Barbara Collins, a fired associate who worked at Wal-Mart in Placerville, Calif., said she was glad to hear that the board was pursuing the complaints of hers and others.
"We have the support of thousands of Americans standing with us for better jobs at Wal-Mart,'' she said.
The NLRB statement Monday said Griffin found no merit to other charges against Wal-Mart. He found the company did not interfere with workers' rights to strike by telling protesters in Texas and Illinois to move off store property. And he found that store officials in California and Washington did not unlawfully change work schedules or otherwise retaliate against workers who exercised their legal right to discuss wages and working conditions.
The United Food and Commercial Workers union has tried for years to organize workers at Wal-Mart, the nation's largest private employer, with about 1.3 million employees. The company has vigorously opposed unionizing efforts.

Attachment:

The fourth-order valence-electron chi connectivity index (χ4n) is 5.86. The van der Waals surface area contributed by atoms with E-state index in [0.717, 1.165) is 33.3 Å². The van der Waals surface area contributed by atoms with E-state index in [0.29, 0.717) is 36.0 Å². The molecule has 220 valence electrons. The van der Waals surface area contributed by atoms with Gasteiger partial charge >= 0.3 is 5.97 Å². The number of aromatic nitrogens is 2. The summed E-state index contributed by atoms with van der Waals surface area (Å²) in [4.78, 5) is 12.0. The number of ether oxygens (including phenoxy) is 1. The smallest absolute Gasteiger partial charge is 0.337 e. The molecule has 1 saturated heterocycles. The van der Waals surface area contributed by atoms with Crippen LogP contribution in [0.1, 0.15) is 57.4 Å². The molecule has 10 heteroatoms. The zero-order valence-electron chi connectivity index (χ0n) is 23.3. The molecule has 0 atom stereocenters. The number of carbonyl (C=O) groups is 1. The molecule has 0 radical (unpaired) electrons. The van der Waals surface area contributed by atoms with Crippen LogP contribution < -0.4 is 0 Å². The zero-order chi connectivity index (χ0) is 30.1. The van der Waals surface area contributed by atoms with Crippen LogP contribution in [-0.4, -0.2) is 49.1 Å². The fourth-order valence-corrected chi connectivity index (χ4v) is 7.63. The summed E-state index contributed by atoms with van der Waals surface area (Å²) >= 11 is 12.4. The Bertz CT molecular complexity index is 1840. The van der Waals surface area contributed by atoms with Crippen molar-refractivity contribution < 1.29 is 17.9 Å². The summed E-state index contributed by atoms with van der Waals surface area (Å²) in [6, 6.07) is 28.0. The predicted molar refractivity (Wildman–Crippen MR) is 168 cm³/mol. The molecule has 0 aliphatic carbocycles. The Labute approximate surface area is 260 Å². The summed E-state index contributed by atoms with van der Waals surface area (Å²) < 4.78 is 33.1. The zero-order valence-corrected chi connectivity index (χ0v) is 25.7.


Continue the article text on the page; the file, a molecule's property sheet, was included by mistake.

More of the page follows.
Last year, Wal-Mart filed charges with the NLRB claiming that the UFCW was illegally picketing its stores for the purpose of unionizing workers. Wal-Mart claimed that under the law, the UFCW could not picket for more than 30 days without filing formal papers to form a union.
Wal-Mart and the union ultimately settled the charges, with the UFCW saying it wasn't seeking to form a union and agreeing not to picket the company for 60 days. But the union vowed to continue to press Wal-Mart to improve overall working conditions, including wages.
More than 50 Wal-Mart workers and other protesters were arrested in Los Angeles earlier this month protesting a newly opened Wal-Mart store in Chinatown. Wal-Mart officials say the company pays competitive wages and gives workers opportunities for career growth and economic security.Follow Sam Hananel on Twitter: http://twitter.com/SamHananelAP